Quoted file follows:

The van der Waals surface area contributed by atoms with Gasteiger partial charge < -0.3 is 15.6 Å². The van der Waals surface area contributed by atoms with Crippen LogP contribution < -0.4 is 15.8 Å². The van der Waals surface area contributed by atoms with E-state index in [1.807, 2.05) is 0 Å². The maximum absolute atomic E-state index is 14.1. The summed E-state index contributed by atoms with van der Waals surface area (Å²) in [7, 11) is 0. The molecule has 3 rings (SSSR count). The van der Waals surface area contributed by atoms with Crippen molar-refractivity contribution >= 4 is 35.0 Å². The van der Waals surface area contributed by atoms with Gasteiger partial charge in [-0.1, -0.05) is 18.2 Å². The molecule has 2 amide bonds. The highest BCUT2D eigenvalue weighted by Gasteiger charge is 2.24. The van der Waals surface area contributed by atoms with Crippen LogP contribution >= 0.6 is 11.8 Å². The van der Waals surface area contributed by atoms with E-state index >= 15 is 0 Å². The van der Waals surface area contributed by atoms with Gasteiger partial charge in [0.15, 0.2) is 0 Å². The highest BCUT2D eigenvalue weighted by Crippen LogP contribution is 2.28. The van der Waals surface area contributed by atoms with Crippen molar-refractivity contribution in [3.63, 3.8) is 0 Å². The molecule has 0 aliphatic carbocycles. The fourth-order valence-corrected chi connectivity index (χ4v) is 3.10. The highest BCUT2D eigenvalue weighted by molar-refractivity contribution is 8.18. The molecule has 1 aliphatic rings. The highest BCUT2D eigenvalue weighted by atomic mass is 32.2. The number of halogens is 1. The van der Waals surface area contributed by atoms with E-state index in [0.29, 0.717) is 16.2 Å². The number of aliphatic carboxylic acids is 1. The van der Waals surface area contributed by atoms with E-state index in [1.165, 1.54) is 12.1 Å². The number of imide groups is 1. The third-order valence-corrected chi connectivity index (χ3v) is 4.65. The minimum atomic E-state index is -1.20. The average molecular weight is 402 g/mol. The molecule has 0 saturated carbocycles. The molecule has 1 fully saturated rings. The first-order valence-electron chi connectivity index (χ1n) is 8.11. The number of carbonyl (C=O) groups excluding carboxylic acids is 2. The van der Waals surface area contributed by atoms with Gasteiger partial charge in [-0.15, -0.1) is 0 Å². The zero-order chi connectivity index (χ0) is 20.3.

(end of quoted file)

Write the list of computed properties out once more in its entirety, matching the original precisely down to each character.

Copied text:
The van der Waals surface area contributed by atoms with Gasteiger partial charge < -0.3 is 15.6 Å². The van der Waals surface area contributed by atoms with Crippen LogP contribution < -0.4 is 15.8 Å². The van der Waals surface area contributed by atoms with E-state index in [1.807, 2.05) is 0 Å². The maximum absolute atomic E-state index is 14.1. The summed E-state index contributed by atoms with van der Waals surface area (Å²) in [7, 11) is 0. The molecule has 3 rings (SSSR count). The van der Waals surface area contributed by atoms with Crippen molar-refractivity contribution >= 4 is 35.0 Å². The van der Waals surface area contributed by atoms with Gasteiger partial charge in [-0.1, -0.05) is 18.2 Å². The molecule has 2 amide bonds. The highest BCUT2D eigenvalue weighted by Gasteiger charge is 2.24. The van der Waals surface area contributed by atoms with Crippen LogP contribution >= 0.6 is 11.8 Å². The van der Waals surface area contributed by atoms with E-state index >= 15 is 0 Å². The van der Waals surface area contributed by atoms with Gasteiger partial charge in [0.15, 0.2) is 0 Å². The highest BCUT2D eigenvalue weighted by Crippen LogP contribution is 2.28. The van der Waals surface area contributed by atoms with Crippen molar-refractivity contribution in [3.63, 3.8) is 0 Å². The molecule has 0 aliphatic carbocycles. The fourth-order valence-corrected chi connectivity index (χ4v) is 3.10. The highest BCUT2D eigenvalue weighted by molar-refractivity contribution is 8.18. The molecule has 1 aliphatic rings. The highest BCUT2D eigenvalue weighted by atomic mass is 32.2. The number of halogens is 1. The van der Waals surface area contributed by atoms with E-state index in [0.29, 0.717) is 16.2 Å². The number of aliphatic carboxylic acids is 1. The van der Waals surface area contributed by atoms with E-state index in [1.165, 1.54) is 12.1 Å². The number of imide groups is 1. The third-order valence-corrected chi connectivity index (χ3v) is 4.65. The minimum atomic E-state index is -1.20. The average molecular weight is 402 g/mol. The molecule has 0 saturated carbocycles. The molecule has 1 fully saturated rings. The first-order valence-electron chi connectivity index (χ1n) is 8.11. The number of carbonyl (C=O) groups excluding carboxylic acids is 2. The van der Waals surface area contributed by atoms with Gasteiger partial charge in [-0.15, -0.1) is 0 Å². The zero-order chi connectivity index (χ0) is 20.3.